All modules. Public modules are listed at the Silverstripe CMS Addons website. Anyone can publish a module to this list, and there is no minimum quality requirement. It is up to you to determine fit for purpose of a module, and how you might resolve defects or missing documentation or features.
CWP Modules. Public modules built to work with CWP are likewise found on Silverstripe CMS Addons website, when you filter the list to modules to those tagged "cwp". Anyone can publish a module to this list, and there is minimum quality requirement. It is up to you to determine fit for purpose of a module, and how you might resolve defects or missing documentation or features.
Commercially supported CWP Modules. A group of modules are commercially supported by Silverstripe. In total, these provide the "features" of CWP. These are modules where you can notify Silverstripe of a defect via the Service Desk and expect to have this fixed within a reasonable timeframe. A list of which modules are commercially supported is maintained at:
Private modules. Modules built to work with CWP that are not publicly available also exist. However, by definition, you will need to ask around for this, as there is no list. You can ask on the Government Web Community Yammer Group, or contact the Lead Relationship Manager whether anyone knows of a module that fulfils a particular use-case that you specify.
To share code publicly, upload it to GitHub, and publish it to AddOns using the "cwp" tag, and it will automatically appear at the top two links above. When publishing a module, please also contact the Silverstripe Lead Relationship Manager so that we can consider ways of further broadcasting what has been created.
The detailed steps for a developer to follow are:
Modules are created as subfolders in the Silverstripe CMS project. They are named using lower case letters and hyphens (the naming convention in use in the community for module). For example: 'silverstripe-blog'.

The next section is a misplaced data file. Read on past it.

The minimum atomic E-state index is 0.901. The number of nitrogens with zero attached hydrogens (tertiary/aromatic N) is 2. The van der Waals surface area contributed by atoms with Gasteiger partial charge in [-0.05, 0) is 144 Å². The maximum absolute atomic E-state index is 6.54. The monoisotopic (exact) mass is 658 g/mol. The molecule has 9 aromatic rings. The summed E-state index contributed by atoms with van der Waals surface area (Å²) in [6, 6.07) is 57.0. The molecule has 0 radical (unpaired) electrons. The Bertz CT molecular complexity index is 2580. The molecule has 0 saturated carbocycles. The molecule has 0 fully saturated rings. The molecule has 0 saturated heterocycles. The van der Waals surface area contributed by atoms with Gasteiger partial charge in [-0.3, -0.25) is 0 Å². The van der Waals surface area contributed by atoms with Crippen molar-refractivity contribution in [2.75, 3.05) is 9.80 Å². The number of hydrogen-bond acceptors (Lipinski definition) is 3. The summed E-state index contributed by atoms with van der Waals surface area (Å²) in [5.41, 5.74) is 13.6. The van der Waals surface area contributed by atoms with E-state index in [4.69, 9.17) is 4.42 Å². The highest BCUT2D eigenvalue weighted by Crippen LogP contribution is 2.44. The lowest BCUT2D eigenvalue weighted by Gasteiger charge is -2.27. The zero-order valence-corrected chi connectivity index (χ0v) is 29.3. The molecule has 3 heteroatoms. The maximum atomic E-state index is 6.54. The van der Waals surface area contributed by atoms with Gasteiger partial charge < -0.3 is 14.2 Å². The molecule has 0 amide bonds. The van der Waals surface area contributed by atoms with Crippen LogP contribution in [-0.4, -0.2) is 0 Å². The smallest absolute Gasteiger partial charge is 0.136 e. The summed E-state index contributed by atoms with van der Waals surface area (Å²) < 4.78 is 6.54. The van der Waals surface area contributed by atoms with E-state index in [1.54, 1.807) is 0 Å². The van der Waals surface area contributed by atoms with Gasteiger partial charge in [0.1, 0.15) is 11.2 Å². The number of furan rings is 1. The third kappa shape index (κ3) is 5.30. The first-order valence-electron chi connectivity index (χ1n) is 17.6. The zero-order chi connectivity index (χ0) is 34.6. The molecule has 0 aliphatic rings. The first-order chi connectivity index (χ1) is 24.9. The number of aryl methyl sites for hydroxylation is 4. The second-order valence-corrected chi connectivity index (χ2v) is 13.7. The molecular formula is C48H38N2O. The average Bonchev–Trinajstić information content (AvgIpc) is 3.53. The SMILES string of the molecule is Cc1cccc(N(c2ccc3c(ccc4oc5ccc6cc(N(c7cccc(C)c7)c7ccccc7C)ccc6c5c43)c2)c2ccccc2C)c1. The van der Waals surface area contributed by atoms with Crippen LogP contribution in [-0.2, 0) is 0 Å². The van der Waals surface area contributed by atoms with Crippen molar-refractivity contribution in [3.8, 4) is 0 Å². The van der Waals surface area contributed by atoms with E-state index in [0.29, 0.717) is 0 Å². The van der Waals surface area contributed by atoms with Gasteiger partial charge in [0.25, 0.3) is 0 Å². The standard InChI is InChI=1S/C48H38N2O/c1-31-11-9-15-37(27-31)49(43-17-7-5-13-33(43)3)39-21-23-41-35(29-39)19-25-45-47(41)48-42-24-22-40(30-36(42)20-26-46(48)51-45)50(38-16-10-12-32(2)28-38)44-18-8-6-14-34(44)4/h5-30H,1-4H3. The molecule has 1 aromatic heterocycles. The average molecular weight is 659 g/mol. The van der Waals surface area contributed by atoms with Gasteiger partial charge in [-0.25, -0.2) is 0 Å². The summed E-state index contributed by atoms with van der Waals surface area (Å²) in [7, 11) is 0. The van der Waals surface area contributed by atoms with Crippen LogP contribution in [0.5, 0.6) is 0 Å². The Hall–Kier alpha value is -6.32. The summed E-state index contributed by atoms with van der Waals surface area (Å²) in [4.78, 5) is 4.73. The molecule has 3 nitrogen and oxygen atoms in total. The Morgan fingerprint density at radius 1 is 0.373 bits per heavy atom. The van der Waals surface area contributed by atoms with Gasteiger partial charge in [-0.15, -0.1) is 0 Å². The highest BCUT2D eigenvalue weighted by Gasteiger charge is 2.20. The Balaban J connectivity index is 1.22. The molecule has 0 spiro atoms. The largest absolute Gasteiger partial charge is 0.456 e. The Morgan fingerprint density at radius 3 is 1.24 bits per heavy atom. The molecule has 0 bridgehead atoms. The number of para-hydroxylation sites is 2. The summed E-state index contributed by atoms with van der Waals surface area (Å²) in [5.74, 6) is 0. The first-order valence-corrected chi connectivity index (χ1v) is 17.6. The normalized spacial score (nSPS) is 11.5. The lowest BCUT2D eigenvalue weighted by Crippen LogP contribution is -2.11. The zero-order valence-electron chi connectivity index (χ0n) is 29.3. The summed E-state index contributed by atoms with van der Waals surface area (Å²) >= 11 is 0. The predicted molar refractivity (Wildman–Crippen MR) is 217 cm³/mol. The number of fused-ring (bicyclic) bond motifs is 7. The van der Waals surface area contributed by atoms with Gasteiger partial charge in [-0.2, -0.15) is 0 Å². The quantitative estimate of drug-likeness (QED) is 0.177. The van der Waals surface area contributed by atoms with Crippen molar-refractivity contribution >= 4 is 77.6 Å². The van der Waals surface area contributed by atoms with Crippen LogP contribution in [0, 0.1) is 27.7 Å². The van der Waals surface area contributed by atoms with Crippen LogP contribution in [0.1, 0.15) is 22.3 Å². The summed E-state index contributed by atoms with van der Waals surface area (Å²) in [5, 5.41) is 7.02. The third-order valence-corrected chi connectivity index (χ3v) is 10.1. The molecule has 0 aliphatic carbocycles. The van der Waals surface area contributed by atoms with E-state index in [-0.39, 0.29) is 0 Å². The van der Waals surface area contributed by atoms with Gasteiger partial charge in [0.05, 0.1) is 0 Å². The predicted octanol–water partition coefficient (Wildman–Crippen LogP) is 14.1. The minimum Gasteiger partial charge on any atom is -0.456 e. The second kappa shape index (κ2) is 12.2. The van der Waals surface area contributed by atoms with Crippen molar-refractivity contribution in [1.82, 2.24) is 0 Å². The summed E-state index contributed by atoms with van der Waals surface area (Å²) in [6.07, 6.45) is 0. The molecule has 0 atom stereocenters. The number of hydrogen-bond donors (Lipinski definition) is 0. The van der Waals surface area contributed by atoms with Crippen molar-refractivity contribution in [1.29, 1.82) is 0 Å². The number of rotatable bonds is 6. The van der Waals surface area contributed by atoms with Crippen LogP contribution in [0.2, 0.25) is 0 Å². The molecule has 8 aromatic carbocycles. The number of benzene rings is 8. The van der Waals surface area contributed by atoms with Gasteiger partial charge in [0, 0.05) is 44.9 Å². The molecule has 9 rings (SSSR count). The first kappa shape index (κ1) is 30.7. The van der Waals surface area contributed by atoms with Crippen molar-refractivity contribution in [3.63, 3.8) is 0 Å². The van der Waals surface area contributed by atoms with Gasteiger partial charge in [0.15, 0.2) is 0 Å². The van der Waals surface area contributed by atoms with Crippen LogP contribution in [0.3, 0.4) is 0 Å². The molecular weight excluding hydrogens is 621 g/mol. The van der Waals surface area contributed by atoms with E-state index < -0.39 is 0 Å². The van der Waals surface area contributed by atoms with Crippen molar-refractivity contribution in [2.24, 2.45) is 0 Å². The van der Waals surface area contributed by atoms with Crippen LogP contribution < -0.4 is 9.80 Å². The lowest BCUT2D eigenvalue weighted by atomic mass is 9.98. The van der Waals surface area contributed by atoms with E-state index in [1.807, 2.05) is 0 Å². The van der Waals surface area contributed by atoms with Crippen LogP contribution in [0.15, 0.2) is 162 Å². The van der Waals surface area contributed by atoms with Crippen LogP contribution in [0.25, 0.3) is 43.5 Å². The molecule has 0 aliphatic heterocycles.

There is a set folder structure for the module code which should be followed, this is documented in the official Silverstripe CMS documentation(external link).
A readme document should be written and included in the module folder. This includes information about the features, installation and configuration of the module and likely the text of the FOSS license it has been released under. This readme file is also displayed on the addons module catalogue to help other discover modules for use in their projects.
A composer code manager meta data file should also be included in the module directory and should include meta data describing the module for the addons catalogue to later make searchable. A full example of a composer.json(external link)file can be seen in the official Silverstripe CMS documentation. For modules created specifically for CWP the tag 'cwp' can be included in the keyword metadata to help other CWP users find specific modules.
Next the code must be moved to an online and public code repository. For openly shared public code, GitHub is recommended though any publically available git repository will work. This includes module code on the CWP GitLab as long as the code repository has been marked as public.
It is also good practice to tag your module using semantic versioning, if this is the first release of a new module you will likely tag it as the 0.1.0 version until it is deemed more stable.
In order for modules to be installed via Composer, it needs to be submitted to Packagist.org. This is the directory of software that is able to be used via the Composer package management tool. Sign up for an account and follow the instructions to complete the registration of your module.
The module can now be referenced in a project's composer metadata file and installed like any other Silverstripe CMS module.
Lastly, the module will now automatically appear on the Silverstripe CMS addons catalogue(external link) for other users to discover and reuse. If the process has been correctly followed then in the addons catalogue:
The module is listed and can be found under the 'cwp' tag.
A list of available versions will show when drilled down into the module listing (based on your release version tags from your git repository).
The readme file content displays and provides details about the module's features and how to install it in a project via Composer.
The module can be installed by copying the Composer quick command listed with the module.
As further work is completed on the shared module code and new versions are released the data held in the addons catalogue will automatically update provided the documentation in the readme file, new release tags and the composer metadata files are updated.